Synopses & Reviews
China has the longest and most highly developed ceramic tradition in the world, encompassing early Neolithic earthenwares, the finely glazed stoneware pieces of the Song period -- widely regarded as among the greatest ceramics ever produced -- and the year of Imperial patronage and export ware for the new markets of the West.
Margaret Medley's groundbreaking study was the first to bring a practical approach to the study of Chinese pottery. She makes full use of archaeological reports to show how differing geographical areas, materials and developing technology all shaped the evolution of Chinese ceramics. Her revolutionary insights, along with an astute critical judgement in the field of art history itself, combine to form a classic but approachable account which has profoundly influenced the way in which Chinese pottery is studied. Long out of print but always in demand, this work has now been reissued once again in paperback, making it accessible to a new generation of readers.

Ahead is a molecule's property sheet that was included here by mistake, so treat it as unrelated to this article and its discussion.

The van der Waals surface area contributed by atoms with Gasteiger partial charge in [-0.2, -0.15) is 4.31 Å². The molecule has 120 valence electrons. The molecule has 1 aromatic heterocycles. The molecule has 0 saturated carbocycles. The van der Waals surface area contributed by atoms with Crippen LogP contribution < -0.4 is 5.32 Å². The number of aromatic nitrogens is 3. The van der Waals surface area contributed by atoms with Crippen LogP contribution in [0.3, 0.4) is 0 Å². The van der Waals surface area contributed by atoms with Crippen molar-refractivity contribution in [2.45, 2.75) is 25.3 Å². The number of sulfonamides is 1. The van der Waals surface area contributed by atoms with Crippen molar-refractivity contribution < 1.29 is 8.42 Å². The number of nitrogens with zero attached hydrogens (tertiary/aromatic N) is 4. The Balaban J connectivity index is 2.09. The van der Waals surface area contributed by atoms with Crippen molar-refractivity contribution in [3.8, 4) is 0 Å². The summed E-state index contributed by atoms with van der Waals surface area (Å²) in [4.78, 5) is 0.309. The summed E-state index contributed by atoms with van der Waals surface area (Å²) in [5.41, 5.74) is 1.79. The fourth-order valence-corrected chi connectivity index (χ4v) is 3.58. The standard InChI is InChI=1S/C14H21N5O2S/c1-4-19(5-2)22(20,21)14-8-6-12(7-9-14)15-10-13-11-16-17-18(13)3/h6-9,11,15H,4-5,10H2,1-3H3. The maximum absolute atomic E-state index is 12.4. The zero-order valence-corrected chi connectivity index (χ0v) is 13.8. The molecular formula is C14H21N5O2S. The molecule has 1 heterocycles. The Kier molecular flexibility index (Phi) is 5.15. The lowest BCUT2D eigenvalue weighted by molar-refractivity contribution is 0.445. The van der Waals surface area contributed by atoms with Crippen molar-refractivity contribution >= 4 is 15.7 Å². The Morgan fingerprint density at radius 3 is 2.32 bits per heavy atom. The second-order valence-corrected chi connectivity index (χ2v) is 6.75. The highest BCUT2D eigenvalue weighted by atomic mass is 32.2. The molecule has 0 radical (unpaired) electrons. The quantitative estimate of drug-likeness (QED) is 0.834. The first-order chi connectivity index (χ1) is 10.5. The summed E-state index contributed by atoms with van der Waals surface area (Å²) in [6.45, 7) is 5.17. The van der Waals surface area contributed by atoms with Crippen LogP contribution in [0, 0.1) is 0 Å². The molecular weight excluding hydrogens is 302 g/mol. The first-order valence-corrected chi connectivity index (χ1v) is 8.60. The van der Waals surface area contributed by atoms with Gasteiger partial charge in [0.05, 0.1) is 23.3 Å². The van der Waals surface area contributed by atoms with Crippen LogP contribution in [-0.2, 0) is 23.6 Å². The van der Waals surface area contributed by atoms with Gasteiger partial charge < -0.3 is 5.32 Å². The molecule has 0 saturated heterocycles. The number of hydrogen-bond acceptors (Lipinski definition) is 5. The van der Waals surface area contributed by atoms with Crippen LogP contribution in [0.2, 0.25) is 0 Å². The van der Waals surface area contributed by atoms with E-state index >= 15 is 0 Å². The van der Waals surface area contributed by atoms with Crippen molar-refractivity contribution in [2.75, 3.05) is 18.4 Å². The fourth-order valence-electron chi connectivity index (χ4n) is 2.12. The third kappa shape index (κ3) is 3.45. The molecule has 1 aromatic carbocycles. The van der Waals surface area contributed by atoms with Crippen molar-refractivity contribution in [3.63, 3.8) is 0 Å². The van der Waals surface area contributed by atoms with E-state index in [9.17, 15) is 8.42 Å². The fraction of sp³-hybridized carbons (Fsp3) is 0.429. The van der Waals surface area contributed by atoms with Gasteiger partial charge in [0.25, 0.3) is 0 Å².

Most studies of Chinese art deal with types, period or styles, but this historical examination of Chinese ceramics, which uses recent research, explains how the evolution of pottery depended upon the technological developments of the Chinese culture.